although William Shakespeare was born in Stratford it was in London that he wrote his great plays works that are still performed and enjoyed today four hundred years after his death leaving his wife and three young children behind Shakespeare made his way to London arriving in the mid 1580s of course London was a lot smaller back then it had a population of a bit more than 200,000 about one twentieth of its size today but it wouldn't have felt small to Shakespeare for the playwright coming from a small provincial town the bustle of London would have taken some getting used to as a visitor from Switzerland noted in 1599 this city of London is not only brimful of curiosities but so popular that one simply cannot walk along the streets for the crowd of course the capital has changed a lot over the past four centuries much of Elizabethan London is now gone but a few buildings have survived like the staple Inn on High Holborn with its distinctive tudor facade it dates from 1585 around the time Shakespeare arrived in the city but we'll begin our tour on the south side of the Thames a good place to start is the majestic Southwark Cathedral it's just a stone's throw from where the original Globe Theater stood and members of Shakespeare's Acting Company would have worshipped here begun around 12:20 it's the oldest gothic building in London and it's survived the centuries almost intact stepping inside the cathedral is a welcome escape from the surrounding urban bustle along the South aisle there's a life-size sculpture of Shakespeare file a set of stained-glass windows illustrate scenes from the plays including The Tempest and Hamlet there's also a plaque honoring Shakespeare's younger brother an actor named Edmund who was buried in the cathedral in 1607 nearby is the tomb of playwright John Fletcher who collaborated with Shakespeare on several of his later plays just down the street we find the Globe Theatre well sort of the theatre that stands there now known as Shakespeare's Globe is a modern reconstruction of the Elizabethan original it opened in 1997 but the original globe stood just a few blocks away 400 years ago this was where many of Shakespeare's plays including Julius Caesar Hamlet and King Lear made their debut back then the price of admission was one penny while the original Globe is gone the remains of another Elizabethan theatre the rows have survived and have been preserved even as modern office blocks have gone up on all sides theatres weren't just for plays bear-baiting in which a bear was chained to a post and then attacked by hungry dogs was popular entertainment both Henry the Eighth and his daughter Queen Elizabeth enjoyed the spectacle the name of the small side street still serves as a reminder of the cruel pastime shakespeare's globe stood on the south bank of the River Thames but for several years the playwright lived north of the river and if we look carefully we can find reminders of Shakespeare's time here if we look in the neighborhood just north of the city's ancient centre st. Paul's Cathedral looms above London's historic center it's a focal point of city life here in the oldest part of the capital but in Shakespeare's time these views would have looked quite different back then Sir Christopher Wren's masterpiece with its enormous dome did not yet exist instead we'd be looking at the original gothic structure significantly larger than today's Cathedral it was the largest church in all of Europe it would have towered over the city's skyline right up until 1666 when it was reduced to ashes in the Great Fire of London in Elizabethan times the area around the cathedral would have been crammed with book stalls it was here that printers had their workshops and booksellers hocked the latest titles ok these pictures are a bit of a cheat this is a popular bookshop in Paris as it happens one that's named after Shakespeare but you get the idea Shakespeare was almost certainly a regular browser at the London book stalls getting ideas for his plays as he leapt through the latest offerings including Holland's heads Chronicles and Plutarch's lives of the noble Greeks and Romans books that provide the backbone of several of Shakespeare's history plays the area around Saint Paul's remained the center of London's book trade right up to the second world war a little further north we come to an area called cripple gate named for the ancient Roman gate that stood nearby for a time Shakespeare called this neighborhood home in fact of Shakespeare's various residences this is the only one that can be pinned down with any precision we know that sometime around 1603 Shakespeare rented a room in a house on the silver street the landlord was a hat maker a Frenchman named Christopher Mountjoy documents show that the Mount Joy's lived at the northeast corner of the silver Street and moogle Street unfortunately you won't find either of these streets in your AZ guide sadly neither Street exists today but we can figure out roughly where they were in his book the lodger author Charles nickel pieces together the clues and he says that the Mountjoy house was just across the street from st. olaf's church which stood on the south side of silver Street today it's where Noble Street meets London wall unfortunately almost everything from that time has disappeared the original Street grid is mostly gone the Mountjoy house is long gone and the Church of st. olaf's is gone – about as close as we can get is this small Park on the site where st. Olaf's Church used to stand a pair of memorial stones tell just a little bit of the site's history although one of the stones is now almost illegible beneath a somewhat ominous skull and crossbones it explains that the parish church of st. Olav silver Street was destroyed in the dreadful fire in 1666 after the fire the neighbourhood was rebuilt only to be destroyed again this time during a German bombing raid during the Second World War post-war redevelopment brought the Barbican complex and the nearby Museum of London and gave the neighborhood a distinctly modern flavor because street level has risen over the years Charles Nichols best guess is that the Mountjoy house occupied what's now an underground carpark so as you walk around the neighbourhood today just remember that Shakespeare might have lived just below where you're standing but Shakespeare hasn't been completely forgotten here in cripple gate just a few blocks away there's a charming memorial to the playwright nestled in a tiny tree-lined Street called Love Lane although topped by a bust of the playwright the memorial is also a tribute to two of his fellow actors John Hemings and Henry Condell seven years after Shakespeare's death the two men collected their colleagues greatest plays for publication in the book we now call that first folio in a sense this sculpture is as much a memorial to that book as it is to the man who wrote the words inside it there's another site nearby that reminds us of what life would have been like in Shakespeare's time just a few blocks away is the barber-surgeons Hall in Elizabethan England Doctor didn't perform surgery cutting open the human body was considered beneath their dignity so surgery was left to the barbers who at least knew how to use knives and scissors needless to say in those days before the invention of anesthetics surgery was pretty much a last resort by the middle of the 18th century the barbers and the surgeons went their separate ways but the old name lives on it can still be seen on the modern building that stands on monk wall square close to where the original Hall once stood historians have often wondered where Shakespeare picked up the medical knowledge that we see in his plays one possible route at least in the latter part of the playwrights career was from within the family his oldest daughter Susanna had married a successful doctor named John Hall in 1607 even though Shakespeare had often made fun of doctors in his later plays medical men are treated reasonably well perhaps out of respect for his son-in-law there's more of Shakespeare that can be found in London but that's as far as we'll go on this brief tour if you want to read more about Shakespeare and his world there are quite a few terrific books out there almost too many to name these are just a few of my favorites and I'll mention my own book the science of Shakespeare which examined the changing times that Shakespeare lived in and especially what the playwright might have known about developments in science that were happening at that time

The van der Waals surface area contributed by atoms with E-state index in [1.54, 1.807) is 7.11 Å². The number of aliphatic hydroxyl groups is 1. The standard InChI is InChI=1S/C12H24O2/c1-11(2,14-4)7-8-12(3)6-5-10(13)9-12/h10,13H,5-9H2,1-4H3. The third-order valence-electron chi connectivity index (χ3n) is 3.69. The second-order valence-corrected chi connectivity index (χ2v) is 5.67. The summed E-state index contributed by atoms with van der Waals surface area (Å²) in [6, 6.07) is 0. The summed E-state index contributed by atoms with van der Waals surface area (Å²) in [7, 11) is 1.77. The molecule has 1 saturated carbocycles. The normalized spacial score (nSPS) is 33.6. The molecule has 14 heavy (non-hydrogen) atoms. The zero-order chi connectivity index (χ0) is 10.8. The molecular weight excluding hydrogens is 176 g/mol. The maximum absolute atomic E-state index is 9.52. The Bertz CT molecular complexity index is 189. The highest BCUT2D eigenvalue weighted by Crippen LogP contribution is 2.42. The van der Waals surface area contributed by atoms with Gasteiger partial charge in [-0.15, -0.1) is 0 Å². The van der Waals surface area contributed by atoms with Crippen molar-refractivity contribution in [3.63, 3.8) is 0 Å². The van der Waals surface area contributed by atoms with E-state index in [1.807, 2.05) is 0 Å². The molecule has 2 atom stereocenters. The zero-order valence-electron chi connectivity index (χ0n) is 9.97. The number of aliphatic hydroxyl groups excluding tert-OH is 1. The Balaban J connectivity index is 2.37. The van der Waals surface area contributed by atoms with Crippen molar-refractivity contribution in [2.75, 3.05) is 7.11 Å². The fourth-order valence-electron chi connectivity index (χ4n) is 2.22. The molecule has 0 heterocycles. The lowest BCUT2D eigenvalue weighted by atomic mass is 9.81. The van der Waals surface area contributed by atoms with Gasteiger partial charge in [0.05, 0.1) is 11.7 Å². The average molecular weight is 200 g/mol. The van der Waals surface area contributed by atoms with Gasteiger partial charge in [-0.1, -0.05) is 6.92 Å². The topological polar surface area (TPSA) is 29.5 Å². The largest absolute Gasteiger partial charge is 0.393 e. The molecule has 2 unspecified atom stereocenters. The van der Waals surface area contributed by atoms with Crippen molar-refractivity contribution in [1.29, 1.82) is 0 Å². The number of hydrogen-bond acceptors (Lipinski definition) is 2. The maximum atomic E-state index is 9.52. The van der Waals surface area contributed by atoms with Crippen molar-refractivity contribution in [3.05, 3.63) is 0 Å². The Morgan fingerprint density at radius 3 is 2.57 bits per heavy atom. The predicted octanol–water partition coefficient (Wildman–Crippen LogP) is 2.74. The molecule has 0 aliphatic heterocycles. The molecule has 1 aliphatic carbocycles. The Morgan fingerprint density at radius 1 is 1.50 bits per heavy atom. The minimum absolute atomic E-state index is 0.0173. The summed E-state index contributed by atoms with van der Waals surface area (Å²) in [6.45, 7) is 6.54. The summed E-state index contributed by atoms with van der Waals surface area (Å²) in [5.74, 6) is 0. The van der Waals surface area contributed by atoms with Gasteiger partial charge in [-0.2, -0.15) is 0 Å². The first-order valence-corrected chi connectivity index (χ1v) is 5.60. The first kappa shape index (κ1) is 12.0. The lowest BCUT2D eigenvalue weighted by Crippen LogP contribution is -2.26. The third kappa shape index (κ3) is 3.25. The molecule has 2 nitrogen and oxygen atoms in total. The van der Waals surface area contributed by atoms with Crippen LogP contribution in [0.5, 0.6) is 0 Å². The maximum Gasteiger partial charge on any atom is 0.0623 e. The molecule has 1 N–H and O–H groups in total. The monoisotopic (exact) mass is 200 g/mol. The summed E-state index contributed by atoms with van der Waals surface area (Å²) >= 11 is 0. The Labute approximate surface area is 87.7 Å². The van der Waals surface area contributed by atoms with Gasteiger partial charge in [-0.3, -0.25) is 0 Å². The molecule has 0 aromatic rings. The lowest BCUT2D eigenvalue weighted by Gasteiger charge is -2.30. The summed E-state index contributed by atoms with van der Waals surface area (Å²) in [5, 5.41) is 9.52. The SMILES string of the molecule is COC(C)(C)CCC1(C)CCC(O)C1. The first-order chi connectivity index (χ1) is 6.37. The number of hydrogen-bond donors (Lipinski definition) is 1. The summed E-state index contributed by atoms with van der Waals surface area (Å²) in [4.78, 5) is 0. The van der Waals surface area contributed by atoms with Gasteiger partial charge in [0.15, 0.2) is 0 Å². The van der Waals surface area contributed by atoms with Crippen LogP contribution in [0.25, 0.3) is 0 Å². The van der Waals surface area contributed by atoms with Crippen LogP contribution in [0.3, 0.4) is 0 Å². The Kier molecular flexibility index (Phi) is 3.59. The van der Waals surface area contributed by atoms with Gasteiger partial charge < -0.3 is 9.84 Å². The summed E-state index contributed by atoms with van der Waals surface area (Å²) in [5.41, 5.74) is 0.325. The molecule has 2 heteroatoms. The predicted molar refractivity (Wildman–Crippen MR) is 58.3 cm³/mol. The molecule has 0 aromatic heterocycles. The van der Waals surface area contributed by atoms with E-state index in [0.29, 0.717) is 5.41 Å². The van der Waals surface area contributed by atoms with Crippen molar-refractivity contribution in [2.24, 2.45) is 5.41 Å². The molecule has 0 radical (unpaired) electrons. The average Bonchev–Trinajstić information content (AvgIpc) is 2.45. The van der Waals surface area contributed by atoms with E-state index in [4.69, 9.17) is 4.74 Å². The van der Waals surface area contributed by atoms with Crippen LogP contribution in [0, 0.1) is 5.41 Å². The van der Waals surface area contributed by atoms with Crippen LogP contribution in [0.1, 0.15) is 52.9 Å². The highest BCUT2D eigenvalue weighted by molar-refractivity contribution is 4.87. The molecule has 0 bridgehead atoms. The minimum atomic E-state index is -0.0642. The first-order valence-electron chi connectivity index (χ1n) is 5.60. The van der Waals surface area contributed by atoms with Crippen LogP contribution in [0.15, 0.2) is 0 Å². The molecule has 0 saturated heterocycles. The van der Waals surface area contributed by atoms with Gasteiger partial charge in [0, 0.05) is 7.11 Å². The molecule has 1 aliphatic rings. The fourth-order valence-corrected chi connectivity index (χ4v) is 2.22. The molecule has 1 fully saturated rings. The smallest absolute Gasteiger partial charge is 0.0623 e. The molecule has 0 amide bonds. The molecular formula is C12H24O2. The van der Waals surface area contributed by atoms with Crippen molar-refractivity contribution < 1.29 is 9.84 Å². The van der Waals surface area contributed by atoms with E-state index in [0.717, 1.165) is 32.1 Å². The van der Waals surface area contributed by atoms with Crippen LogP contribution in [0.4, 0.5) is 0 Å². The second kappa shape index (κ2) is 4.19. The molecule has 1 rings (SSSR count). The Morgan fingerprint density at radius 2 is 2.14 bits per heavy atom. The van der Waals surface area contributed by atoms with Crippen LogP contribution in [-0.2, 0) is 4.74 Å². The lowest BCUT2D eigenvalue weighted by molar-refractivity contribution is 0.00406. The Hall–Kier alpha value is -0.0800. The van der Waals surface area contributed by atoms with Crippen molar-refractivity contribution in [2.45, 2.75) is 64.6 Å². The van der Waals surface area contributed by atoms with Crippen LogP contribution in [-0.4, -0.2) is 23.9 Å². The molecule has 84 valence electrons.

1. Actually Shakespeare was born in Stratford Upon Avon, Warwickshire, not Stratford, which is in East London. Two completely different places. Regardless of the nationality and the intelligence of any narrator and composer of any video on YouTube about him, this simple fact can be checked out.

  2. The groundlings paid a penny, seats in the gallery cost more. Occasionally an aristocrat or two sat on the stage while the play was being performed. The Chandos portrait is probably not of WS. The most reliable depiction of WS was the Droeshout, which Shakespeare's thespian colleagues endorsed in writing as a good likeness. It is highly unlikely that a mere player would have a portrait painted, though we know that Ben Johnson did, and we know that WS was ambitiously 'upwardly-mobile'. Speculation runs wild, as usual. Crackpots proliferate.

  3. Christopher Marlow was the real Shakespeare. This illiterate Shakespeare who could not sign his Will properly (he signed the Will three times in an haphazard manner) and no mention of the Works he had written amply prove thst Shakespeare, a little known stage hand of Globe Theatre was not person who wrote the plays and sonnets. I t was actually Christopher Marlowe, who had to go underground for his clandestine spy works used the uneducated and fraudulent William Shakespeare, a low stage hand of the Globe Theatre .The only existing textimony of Shakespesre is his Will now in the museum in London and baptising in the Trinity Church(?) in Stratford -upon-Avon. Do not upload such rotten episodes again.